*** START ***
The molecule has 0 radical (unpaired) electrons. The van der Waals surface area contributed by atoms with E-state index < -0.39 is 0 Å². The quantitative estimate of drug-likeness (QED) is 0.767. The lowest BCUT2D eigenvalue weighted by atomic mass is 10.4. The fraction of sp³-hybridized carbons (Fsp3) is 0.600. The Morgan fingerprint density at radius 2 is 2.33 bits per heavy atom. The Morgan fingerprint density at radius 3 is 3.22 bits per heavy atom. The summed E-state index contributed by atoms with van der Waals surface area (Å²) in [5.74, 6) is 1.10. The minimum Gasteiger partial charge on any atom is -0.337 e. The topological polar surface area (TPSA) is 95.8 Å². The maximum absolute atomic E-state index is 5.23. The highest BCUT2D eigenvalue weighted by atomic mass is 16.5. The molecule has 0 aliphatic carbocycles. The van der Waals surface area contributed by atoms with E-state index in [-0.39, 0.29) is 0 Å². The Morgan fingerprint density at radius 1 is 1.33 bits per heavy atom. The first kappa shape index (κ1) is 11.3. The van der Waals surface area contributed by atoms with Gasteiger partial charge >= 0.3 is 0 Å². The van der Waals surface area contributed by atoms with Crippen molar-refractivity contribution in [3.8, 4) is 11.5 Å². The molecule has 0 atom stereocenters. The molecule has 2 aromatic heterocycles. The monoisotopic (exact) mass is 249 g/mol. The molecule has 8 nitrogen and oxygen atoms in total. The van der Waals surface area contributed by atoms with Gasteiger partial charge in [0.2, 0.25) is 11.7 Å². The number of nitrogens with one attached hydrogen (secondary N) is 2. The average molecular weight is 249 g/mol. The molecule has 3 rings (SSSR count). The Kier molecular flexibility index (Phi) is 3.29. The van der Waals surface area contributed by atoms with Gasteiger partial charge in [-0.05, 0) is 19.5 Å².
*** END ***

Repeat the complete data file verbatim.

The molecule has 0 radical (unpaired) electrons. The van der Waals surface area contributed by atoms with E-state index < -0.39 is 0 Å². The quantitative estimate of drug-likeness (QED) is 0.767. The lowest BCUT2D eigenvalue weighted by atomic mass is 10.4. The fraction of sp³-hybridized carbons (Fsp3) is 0.600. The Morgan fingerprint density at radius 2 is 2.33 bits per heavy atom. The Morgan fingerprint density at radius 3 is 3.22 bits per heavy atom. The summed E-state index contributed by atoms with van der Waals surface area (Å²) in [5.74, 6) is 1.10. The minimum Gasteiger partial charge on any atom is -0.337 e. The topological polar surface area (TPSA) is 95.8 Å². The maximum absolute atomic E-state index is 5.23. The highest BCUT2D eigenvalue weighted by atomic mass is 16.5. The molecule has 0 aliphatic carbocycles. The van der Waals surface area contributed by atoms with E-state index in [-0.39, 0.29) is 0 Å². The Morgan fingerprint density at radius 1 is 1.33 bits per heavy atom. The first kappa shape index (κ1) is 11.3. The van der Waals surface area contributed by atoms with Gasteiger partial charge >= 0.3 is 0 Å². The van der Waals surface area contributed by atoms with Crippen molar-refractivity contribution in [3.8, 4) is 11.5 Å². The molecule has 0 atom stereocenters. The molecule has 2 aromatic heterocycles. The monoisotopic (exact) mass is 249 g/mol. The molecule has 8 nitrogen and oxygen atoms in total. The van der Waals surface area contributed by atoms with Gasteiger partial charge in [0.2, 0.25) is 11.7 Å². The number of nitrogens with one attached hydrogen (secondary N) is 2. The average molecular weight is 249 g/mol. The molecule has 3 rings (SSSR count). The Kier molecular flexibility index (Phi) is 3.29. The van der Waals surface area contributed by atoms with Gasteiger partial charge in [-0.05, 0) is 19.5 Å².